Maybe you skimped on the sunscreen. Then you forgot to reapply because it was cloudy. Now you have a sunburn that feels very much like your shoulders have been set on fire.
In a couple of days, the burning sensation will subside. It’ll be replaced by a persistent itchiness as your sunburned skin begins to peel. While a sunburn is never a good thing – a single sunburn increases your risk of developing skin cancer later in life, and the risk doubles with a blistering burn – peeling is a step in the right direction.
Peeling skin is your body’s way of ridding itself of damaged and dead skin cells. It’s a form of protection.
Where you see red, peeling skin, what’s going on at a microscopic level is something called programmed cell death. It’s a process caused by significant inflammation. Skin cells become too damaged to function as they should, so they begin shutting down.
Should you help the process along?
Tempting as it might be to try to remove some of your peeling skin yourself, doing so could hinder and prolong your healing. It could also increase inflammation and lead to infection.
Try to keep the affected skin moisturized as best you can. Should some of your skin slough off in the process, so be it. But don’t actively tug at it. Aside from the aforementioned reasons, you could also remove healthy skin along with the damaged skin.
Most sunburns will heal on their own after several uncomfortable days, but that doesn’t mean there’s no longer any cause for concern. In some cases, despite significant damage to their DNA, skin cells will continue living, and they can become cancerous. The chance of developing one of the three most common skin cancers – basal cell carcinoma, squamous cell carcinoma, and melanoma – is proportional to the amount of sun you expose yourself to unprotected.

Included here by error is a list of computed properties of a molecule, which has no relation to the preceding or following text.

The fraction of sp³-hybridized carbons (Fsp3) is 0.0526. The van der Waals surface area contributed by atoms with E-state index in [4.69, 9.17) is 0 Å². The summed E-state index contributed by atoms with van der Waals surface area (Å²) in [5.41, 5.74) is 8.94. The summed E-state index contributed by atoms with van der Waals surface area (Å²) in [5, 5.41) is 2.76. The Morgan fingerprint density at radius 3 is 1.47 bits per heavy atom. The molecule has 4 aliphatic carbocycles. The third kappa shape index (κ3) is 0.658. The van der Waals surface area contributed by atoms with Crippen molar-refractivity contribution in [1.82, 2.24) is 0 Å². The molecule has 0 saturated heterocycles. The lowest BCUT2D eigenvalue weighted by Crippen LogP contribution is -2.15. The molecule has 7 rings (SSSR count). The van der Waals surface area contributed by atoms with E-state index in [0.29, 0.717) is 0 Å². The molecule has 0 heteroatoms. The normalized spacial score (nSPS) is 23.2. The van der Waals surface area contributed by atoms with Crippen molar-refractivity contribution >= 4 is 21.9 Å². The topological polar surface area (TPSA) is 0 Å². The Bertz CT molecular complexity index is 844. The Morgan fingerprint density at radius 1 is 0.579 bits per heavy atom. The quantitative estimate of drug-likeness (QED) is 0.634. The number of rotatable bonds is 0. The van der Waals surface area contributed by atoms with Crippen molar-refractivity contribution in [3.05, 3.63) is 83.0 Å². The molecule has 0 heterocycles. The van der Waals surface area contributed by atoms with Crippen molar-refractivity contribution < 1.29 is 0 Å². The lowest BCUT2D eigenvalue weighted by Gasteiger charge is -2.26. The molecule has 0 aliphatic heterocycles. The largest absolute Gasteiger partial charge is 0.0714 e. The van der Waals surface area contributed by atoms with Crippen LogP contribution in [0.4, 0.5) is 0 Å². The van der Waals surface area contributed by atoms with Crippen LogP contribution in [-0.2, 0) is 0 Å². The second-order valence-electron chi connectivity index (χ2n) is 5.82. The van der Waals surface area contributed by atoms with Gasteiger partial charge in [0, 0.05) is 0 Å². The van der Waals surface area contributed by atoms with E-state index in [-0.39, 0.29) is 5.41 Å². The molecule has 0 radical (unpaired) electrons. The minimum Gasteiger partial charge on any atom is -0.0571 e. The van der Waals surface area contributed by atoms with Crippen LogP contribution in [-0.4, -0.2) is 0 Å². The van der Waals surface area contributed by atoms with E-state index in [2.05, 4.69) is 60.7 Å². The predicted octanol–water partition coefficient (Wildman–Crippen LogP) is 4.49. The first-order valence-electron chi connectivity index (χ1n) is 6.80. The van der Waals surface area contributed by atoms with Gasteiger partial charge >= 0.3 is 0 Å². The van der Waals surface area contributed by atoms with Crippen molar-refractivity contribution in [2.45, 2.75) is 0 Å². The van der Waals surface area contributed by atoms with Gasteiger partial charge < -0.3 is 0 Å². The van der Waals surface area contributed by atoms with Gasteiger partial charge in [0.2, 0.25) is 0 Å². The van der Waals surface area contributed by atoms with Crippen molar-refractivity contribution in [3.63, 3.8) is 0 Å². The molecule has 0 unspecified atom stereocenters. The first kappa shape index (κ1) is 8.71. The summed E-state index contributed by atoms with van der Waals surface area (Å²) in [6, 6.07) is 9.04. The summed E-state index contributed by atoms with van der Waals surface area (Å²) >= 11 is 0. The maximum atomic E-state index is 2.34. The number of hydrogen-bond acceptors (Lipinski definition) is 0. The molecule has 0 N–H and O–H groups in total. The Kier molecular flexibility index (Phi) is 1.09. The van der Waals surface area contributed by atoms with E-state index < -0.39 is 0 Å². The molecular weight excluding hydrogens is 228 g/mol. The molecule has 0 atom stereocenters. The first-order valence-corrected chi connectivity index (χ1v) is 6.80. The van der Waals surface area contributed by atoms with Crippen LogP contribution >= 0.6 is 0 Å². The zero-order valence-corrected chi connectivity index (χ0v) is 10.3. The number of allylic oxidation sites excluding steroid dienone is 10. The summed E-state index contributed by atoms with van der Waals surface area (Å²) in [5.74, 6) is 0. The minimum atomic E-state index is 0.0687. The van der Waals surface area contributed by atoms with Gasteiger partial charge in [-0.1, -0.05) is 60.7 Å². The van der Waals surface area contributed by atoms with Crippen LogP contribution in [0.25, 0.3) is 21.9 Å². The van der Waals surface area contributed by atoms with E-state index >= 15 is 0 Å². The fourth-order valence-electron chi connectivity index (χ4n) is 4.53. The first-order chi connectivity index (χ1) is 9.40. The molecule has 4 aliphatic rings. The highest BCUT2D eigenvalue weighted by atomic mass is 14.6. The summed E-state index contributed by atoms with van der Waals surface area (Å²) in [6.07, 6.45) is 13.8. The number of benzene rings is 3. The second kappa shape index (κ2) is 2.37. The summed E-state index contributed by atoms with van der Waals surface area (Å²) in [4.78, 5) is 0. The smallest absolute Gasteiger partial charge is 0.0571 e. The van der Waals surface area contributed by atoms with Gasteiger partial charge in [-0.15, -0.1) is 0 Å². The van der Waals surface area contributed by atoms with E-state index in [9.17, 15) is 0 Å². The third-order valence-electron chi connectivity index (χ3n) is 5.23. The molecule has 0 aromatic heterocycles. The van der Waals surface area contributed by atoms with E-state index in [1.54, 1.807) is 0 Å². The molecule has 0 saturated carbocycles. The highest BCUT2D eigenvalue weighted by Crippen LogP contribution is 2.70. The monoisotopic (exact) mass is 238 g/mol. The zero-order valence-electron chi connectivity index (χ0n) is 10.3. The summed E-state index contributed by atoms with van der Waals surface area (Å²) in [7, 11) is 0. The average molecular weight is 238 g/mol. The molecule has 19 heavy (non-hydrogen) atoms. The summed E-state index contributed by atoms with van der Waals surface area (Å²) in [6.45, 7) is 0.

What you can do to prevent a peeling sunburn
That’s why it’s so important to slather on a broad-spectrum sunscreen with an SPF of at least 30 every day before you head out, even if you’re just running errands. If you’re planning on staying outside for longer than a couple of hours, make sure you reapply.
It’s also a good idea to wear a hat that shields your face and neck from the sun and to seek out the shade as much as possible. You might think sunburns occur only after a long afternoon at the beach or by the pool. But this time of year, ultraviolet rays can scorch unprotected skin in a matter of just a few minutes.
So be smart and be safe.